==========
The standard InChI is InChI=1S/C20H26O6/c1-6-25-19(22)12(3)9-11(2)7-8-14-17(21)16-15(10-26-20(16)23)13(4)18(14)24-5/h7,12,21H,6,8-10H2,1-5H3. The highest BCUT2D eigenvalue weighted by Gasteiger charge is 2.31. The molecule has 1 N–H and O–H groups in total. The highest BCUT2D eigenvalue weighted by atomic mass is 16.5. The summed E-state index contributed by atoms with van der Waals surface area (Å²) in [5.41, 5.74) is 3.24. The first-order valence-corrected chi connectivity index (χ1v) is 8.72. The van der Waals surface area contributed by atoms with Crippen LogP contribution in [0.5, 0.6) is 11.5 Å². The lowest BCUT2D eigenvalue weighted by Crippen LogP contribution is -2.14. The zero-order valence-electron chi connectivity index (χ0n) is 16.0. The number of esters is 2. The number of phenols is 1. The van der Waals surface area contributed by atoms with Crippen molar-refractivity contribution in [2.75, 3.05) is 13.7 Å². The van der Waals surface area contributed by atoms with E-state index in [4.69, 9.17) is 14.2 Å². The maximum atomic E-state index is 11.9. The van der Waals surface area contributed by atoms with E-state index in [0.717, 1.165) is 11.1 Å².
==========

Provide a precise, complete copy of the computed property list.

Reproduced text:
The standard InChI is InChI=1S/C20H26O6/c1-6-25-19(22)12(3)9-11(2)7-8-14-17(21)16-15(10-26-20(16)23)13(4)18(14)24-5/h7,12,21H,6,8-10H2,1-5H3. The highest BCUT2D eigenvalue weighted by Gasteiger charge is 2.31. The molecule has 1 N–H and O–H groups in total. The highest BCUT2D eigenvalue weighted by atomic mass is 16.5. The summed E-state index contributed by atoms with van der Waals surface area (Å²) in [5.41, 5.74) is 3.24. The first-order valence-corrected chi connectivity index (χ1v) is 8.72. The van der Waals surface area contributed by atoms with Crippen LogP contribution in [0.5, 0.6) is 11.5 Å². The lowest BCUT2D eigenvalue weighted by Crippen LogP contribution is -2.14. The zero-order valence-electron chi connectivity index (χ0n) is 16.0. The number of esters is 2. The number of phenols is 1. The van der Waals surface area contributed by atoms with Crippen molar-refractivity contribution in [2.75, 3.05) is 13.7 Å². The van der Waals surface area contributed by atoms with E-state index in [4.69, 9.17) is 14.2 Å². The maximum atomic E-state index is 11.9. The van der Waals surface area contributed by atoms with E-state index in [0.717, 1.165) is 11.1 Å².